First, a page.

Quelling your coffee jitters

Don’t let the economy prevent you from drinking fine coffee — just look for the right beans.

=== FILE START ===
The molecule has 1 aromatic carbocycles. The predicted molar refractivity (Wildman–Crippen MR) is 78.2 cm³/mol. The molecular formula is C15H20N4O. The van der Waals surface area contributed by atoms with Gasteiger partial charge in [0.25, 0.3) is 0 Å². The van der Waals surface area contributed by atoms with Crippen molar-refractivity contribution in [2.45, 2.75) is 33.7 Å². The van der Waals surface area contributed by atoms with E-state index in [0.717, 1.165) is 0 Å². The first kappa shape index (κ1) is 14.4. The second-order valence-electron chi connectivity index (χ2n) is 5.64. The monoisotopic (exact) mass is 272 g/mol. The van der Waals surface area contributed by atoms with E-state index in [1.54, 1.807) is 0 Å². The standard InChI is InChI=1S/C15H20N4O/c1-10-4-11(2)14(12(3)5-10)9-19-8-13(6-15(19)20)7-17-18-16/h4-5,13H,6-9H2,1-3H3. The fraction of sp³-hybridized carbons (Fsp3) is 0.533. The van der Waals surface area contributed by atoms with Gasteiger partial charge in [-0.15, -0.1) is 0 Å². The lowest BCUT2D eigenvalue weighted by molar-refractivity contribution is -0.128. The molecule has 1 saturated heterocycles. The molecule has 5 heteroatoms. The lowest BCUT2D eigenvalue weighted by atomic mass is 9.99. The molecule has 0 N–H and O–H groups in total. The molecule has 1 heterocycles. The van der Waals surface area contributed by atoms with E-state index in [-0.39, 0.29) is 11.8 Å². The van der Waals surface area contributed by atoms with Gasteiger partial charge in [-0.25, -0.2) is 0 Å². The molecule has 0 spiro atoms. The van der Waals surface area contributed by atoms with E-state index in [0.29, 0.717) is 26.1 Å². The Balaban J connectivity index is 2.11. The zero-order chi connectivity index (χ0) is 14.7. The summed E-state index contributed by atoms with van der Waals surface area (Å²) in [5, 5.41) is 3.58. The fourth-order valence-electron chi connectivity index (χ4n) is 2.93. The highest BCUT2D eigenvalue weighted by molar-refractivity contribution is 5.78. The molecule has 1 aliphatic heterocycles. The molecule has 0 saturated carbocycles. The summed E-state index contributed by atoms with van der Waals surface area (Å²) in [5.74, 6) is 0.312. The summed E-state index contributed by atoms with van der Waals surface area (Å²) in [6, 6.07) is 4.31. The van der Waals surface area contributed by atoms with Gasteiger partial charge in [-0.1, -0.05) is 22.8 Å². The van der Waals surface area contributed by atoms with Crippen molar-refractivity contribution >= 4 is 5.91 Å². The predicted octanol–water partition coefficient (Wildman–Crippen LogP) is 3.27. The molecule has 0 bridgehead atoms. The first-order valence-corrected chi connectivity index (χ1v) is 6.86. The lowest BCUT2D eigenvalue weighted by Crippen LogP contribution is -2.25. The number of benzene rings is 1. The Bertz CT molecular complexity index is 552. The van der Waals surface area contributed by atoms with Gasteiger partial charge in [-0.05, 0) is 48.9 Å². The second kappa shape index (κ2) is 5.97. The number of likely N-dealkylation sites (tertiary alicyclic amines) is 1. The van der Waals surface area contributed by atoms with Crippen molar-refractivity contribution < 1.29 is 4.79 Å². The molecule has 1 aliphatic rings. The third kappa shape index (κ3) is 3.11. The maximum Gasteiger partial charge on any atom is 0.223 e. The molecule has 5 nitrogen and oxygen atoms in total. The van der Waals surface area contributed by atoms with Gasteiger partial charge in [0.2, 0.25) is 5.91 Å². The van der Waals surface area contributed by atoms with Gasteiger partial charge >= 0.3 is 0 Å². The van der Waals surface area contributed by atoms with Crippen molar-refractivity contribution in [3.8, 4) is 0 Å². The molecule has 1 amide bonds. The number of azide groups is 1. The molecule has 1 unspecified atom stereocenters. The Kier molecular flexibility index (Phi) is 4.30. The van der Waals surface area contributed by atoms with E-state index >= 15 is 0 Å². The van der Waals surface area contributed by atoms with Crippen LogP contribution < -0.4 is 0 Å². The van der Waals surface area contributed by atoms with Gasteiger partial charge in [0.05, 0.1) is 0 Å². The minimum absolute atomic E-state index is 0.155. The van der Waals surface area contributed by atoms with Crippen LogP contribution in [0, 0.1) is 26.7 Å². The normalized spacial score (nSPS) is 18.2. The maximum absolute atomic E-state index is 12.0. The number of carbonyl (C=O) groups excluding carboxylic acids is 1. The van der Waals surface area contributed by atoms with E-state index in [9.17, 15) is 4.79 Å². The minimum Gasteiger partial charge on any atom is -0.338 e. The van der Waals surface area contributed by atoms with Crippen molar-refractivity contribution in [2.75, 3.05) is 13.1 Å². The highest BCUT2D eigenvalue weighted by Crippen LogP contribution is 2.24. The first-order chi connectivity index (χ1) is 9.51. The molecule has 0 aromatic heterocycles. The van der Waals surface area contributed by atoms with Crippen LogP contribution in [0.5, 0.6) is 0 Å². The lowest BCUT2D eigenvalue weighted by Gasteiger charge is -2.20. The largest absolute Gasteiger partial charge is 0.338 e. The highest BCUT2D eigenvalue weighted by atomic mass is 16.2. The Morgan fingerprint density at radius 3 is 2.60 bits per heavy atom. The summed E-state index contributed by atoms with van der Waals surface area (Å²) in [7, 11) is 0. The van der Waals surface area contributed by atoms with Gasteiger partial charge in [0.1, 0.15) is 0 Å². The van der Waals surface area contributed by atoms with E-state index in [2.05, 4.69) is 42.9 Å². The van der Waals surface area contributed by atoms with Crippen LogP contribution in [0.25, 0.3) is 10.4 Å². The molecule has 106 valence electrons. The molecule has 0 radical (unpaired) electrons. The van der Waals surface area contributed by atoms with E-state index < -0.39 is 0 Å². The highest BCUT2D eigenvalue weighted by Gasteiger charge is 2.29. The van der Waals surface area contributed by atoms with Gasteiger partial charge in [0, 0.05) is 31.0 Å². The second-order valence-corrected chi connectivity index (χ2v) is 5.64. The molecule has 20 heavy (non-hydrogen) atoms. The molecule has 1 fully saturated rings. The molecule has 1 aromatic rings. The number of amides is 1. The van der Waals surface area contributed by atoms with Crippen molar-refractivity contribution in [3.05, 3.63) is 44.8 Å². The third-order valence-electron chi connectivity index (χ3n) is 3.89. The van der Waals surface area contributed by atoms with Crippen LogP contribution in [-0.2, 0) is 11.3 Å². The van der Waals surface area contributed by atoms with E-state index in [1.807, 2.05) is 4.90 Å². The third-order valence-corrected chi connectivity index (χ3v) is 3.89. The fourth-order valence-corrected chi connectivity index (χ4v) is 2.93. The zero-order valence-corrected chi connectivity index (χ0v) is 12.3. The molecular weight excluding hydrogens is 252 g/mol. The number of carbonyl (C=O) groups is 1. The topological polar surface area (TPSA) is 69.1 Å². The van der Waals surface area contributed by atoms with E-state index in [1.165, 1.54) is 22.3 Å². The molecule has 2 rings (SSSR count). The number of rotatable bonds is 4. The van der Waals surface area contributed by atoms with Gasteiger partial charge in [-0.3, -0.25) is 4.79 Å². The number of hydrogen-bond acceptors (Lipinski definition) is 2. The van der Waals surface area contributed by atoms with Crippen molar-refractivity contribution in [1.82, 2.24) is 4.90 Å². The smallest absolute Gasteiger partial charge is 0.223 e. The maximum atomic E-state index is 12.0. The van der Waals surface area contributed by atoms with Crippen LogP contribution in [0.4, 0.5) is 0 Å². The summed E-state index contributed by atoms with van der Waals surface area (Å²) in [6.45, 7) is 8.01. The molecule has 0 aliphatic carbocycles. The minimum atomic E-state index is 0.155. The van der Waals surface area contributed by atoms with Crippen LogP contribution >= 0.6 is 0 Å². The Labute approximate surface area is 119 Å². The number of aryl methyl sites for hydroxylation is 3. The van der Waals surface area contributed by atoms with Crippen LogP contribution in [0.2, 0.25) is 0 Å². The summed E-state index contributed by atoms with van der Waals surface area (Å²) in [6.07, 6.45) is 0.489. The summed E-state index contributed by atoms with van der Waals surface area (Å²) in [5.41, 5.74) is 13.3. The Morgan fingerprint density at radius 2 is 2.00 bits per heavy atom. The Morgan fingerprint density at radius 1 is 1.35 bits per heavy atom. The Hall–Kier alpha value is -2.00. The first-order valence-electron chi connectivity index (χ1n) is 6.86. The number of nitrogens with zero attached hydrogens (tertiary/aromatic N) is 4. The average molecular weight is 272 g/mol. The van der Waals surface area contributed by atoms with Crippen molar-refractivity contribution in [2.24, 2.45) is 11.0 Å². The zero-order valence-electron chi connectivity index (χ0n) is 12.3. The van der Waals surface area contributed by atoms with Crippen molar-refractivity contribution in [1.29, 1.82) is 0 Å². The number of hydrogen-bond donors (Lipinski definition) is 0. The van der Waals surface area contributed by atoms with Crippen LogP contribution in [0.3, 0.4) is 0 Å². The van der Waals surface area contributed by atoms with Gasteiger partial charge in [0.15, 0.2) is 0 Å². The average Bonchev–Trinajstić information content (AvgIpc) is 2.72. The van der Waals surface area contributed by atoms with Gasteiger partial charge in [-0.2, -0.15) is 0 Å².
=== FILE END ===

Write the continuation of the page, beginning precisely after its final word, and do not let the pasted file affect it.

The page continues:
ItâÄôs getting to be that time of year: Cafes have filled their patios with iron furniture and studying bodies speckle their spaces. Of course, this scene implies a certain occasion and its impending vice of choice: finals and coffee. As part of our morning routines and afternoon agendas, the beverage is a familiar antidote. We become under-rested and over-caffeinated as we rely on its affects to pull us through the final kick of the marathon of our education. When the jitters settle into the wee hours of the morning as we study for exams and crank out the last few paragraphs of the research essay weâÄôve refused to write all these months, we realize coffee is like our best friend: ItâÄôll give us a swift kick in the pants when we need it. According to an annual survey released by the National Coffee Association in March , more than 150 million Americans drink coffee on a daily basis. ThatâÄôs more than half, and most consumers average 3.1 cups each day. In line with our increase of caffeine during finals, young adults are the fastest growing group of consumers. Though IâÄôm sure the academic work of this semester is no different from any other, the âÄútough economic timesâÄù may have convinced you otherwise. Penny pinching and cutbacks only begin the list of grievances of which weâÄôre supposed to be taking note. But coffee is not the place to make your budget cuts. I have no intent to make light of the financial trouble in which many American families find themselves, but I do mean to advocate the other families affected by our habits as Americans. As most of us have made drinking coffee a daily habit, youâÄôd think we would know more about the second most highly traded commodity in the world. More often, we canâÄôt even identify the tree. Frankly, we need to know what weâÄôre drinking âÄî or at least from where it comes. Its chain of supply is more intricate than many presume. By nature, coffee plants are rather delicate and are most commonly picked by hand as their crimson berries ripen and plump. An efficient picker is able to fill a sack with cherries weighing between 100 and 200 pounds each day, and families are often seen picking together; kids are taken out of school for the harvest. These sacks of coffee âÄî after being properly de-pulped in a wet mill, washed, sun-dried and packaged, then transferred to a dry mill and de-husked and repackaged for export âÄî translate to roughly 20-40 pounds of green coffee sent throughout the world. Then roasting, delivering and packaging costs are incurred by the importing company. Even with this ReaderâÄôs Digest version of the chain, it is easy to see that the money we pay for coffee must be distributed among those who grow the coffee and also those who make the packages and drive the vans in which it is delivered. DonâÄôt skimp on coffee This doesnâÄôt mean you have to buy a âÄútriple grande, soy, sugar-free vanilla latte,âÄù or an âÄúextra mocha, no whip, one-shot venti mocha frappuccinoâÄù every time you walk into a coffee shop. There is something to be said about the nuances of a simple cup of coffee; indeed, there is more to the flavor of a well-pulled espresso or French pressed pot than the simple sludge often presumed. On the six oâÄôclock news, WCCO reported a trend from âÄúfancy to FolgersâÄù in coffee consumption, focusing on a Minneapolis man who realized he was spending a significant part of his income on coffee shop purchases. In line with this, the NCAâÄôs study indicates that people are changing the kind of coffee they drink. According to the National Coffee AssociationâÄôs 2009 National Coffee Drinking Trends (NCDT) market research survey, âÄúat-home consumption rose five percentage points âÄî now 80 percent of past-day coffee consumers drink coffee at home.âÄù This is the highest level since 2003 and matches the 5 percent rise in sales of bulk beans. So where do you start? WhatâÄôs the difference between a light and dark roast coffee? Which actually has more caffeine? What coffee makes the best espresso? Must coffee have a stamp of approval or certification label to be sustainable or of high quality? What do those labels even mean? Is Fair Trade really a fair trade? Does organic coffee really pose a better option for my health, or is it simply better for the environment? What the heck is âÄúshade grown?âÄù DonâÄôt plants like the sun? Rainforest alliance? Utz certified? So what? YouâÄôre not alone. Most people donâÄôt know where to start, but donâÄôt be afraid to look for the answers. Why bother? Well, youâÄôre looking for good coffee, right? The label on the package wonâÄôt always tell you; the story is in the bean. If youâÄôre going to pay a higher price for your coffee, donâÄôt simply ensure it is certified by a particular organization unless you truly understand their modalities. You want to support those growing, but you want a quality product as well. People often wish to make a direct monetary comparison between what farmers are paid and what people are charged for their coffee. Though there will always be those who take the cheapest product on the shelf, I might encourage the comparison of coffee to wine. Different kinds of coffee cherries yield different kinds of coffee beans, just like grapes. Certain grapes yield better quality wines, and it is the same with coffee. A different location or drying process might lend a note or flavor unique to the place in which it was grown. Certain methods of roasting enliven an otherwise covered sweetness. But unless you develop a palate for good wine, youâÄôll never know the difference. So intricate, too, is coffee in flavor, process and sustainability. Kelsey Kudak welcomes comments at [email protected]